Work starts on new university campus
CONTRACTORS will move on to the site of the massive new University of York campus today to begin the first phase of work.
York-based firm Shepherd Construction has been appointed by the university as the preferred contractor for the new Goodricke College, the first building on the Heslington East site.
The £25 million project, providing accommodation for 617 students and five staff in a mixture of houses and flats, marks the start of the first cluster on Heslington East, which will also comprise the Department of Theatre, Film and Television, the Department of Computer Science, the Creative Technologies Hub, and The York Law School and The York Management School.
Professor Brian Cantor, vice-chancellor of the university, said: “Shepherd Construction has played an important role in the development of York over the last 100 years, so it gives us great pleasure to appoint such a respected local company as the main contractor for the initial building of the university’s historic expansion at Heslington East.
“For a collegial university such as ours, it is entirely appropriate that the first building on Heslington East is a new college.”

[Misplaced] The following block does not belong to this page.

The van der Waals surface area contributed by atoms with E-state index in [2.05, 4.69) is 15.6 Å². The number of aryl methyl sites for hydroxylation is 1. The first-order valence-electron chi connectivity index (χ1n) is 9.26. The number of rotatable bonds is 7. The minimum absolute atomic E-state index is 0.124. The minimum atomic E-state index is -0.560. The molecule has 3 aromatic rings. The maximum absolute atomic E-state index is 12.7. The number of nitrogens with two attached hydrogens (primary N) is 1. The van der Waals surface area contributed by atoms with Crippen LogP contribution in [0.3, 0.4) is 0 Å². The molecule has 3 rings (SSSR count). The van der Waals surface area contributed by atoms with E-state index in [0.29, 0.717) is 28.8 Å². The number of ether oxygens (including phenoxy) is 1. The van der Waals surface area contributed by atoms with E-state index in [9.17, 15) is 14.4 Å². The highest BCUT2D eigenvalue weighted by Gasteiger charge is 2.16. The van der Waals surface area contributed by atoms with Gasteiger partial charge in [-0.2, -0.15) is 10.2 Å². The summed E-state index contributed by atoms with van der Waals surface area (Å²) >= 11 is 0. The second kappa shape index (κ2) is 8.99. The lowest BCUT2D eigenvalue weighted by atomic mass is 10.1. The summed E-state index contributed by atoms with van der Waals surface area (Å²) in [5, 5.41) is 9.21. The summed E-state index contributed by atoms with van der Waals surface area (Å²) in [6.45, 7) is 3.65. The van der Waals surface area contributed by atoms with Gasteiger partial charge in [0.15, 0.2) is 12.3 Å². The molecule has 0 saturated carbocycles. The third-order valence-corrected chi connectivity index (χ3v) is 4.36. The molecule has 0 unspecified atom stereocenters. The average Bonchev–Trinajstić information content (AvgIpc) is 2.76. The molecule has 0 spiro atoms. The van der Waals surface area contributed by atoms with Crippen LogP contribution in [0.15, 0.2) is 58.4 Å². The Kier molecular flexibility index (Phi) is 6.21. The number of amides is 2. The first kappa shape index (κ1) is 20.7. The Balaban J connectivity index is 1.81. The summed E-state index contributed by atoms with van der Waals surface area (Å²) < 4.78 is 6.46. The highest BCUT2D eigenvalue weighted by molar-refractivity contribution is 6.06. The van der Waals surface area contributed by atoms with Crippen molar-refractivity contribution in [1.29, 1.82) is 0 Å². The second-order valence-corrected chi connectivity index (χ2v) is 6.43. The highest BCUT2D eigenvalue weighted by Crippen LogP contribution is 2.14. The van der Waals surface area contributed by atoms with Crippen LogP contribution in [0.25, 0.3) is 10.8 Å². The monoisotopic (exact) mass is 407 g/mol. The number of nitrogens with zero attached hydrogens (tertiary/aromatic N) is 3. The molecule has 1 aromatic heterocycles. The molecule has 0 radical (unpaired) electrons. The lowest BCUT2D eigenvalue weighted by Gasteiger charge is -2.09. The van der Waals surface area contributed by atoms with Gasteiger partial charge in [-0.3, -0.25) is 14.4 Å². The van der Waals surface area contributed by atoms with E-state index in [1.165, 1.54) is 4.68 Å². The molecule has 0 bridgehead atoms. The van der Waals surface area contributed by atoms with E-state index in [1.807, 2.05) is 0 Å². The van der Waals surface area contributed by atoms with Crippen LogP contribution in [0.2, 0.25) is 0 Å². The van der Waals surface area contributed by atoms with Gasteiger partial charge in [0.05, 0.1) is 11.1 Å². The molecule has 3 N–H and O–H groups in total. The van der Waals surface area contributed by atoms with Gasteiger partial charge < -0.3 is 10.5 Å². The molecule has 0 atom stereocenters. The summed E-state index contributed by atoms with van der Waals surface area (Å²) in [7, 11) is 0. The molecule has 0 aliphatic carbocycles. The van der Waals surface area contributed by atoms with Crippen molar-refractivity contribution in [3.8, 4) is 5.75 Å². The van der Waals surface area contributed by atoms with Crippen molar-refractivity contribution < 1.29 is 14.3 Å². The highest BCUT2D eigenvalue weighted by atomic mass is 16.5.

The building will have good eco-credentials, after Shepherd’s in-house design team designed it to achieve a green rating of “very good”. Its features include a sustainable urban drainage system, where the surface water will be channelled down to a feature lake. Energy efficiency is also maximised, through heat recovery systems. The building also features a timber frame, which will be sourced from sustainable sources.
Students are due to move into the college in October 2009.
The current Goodricke College was opened in 1968, and is on the south-west side of the campus lake. It was named after the 18th-century deaf and mute astronomer John Goodricke, who lived in York.
It is home to the university’s maths department, and has about 650 undergraduate students, of whom 260 live in college accommodation.
The complete campus expansion project is expected to take at least a decade to complete. University bosses have said it will mean their twin complexes housing around 16,500 students by 2020 and the creation of 8,000 new jobs, with the result that York’s economy will be boosted by £185 million a year.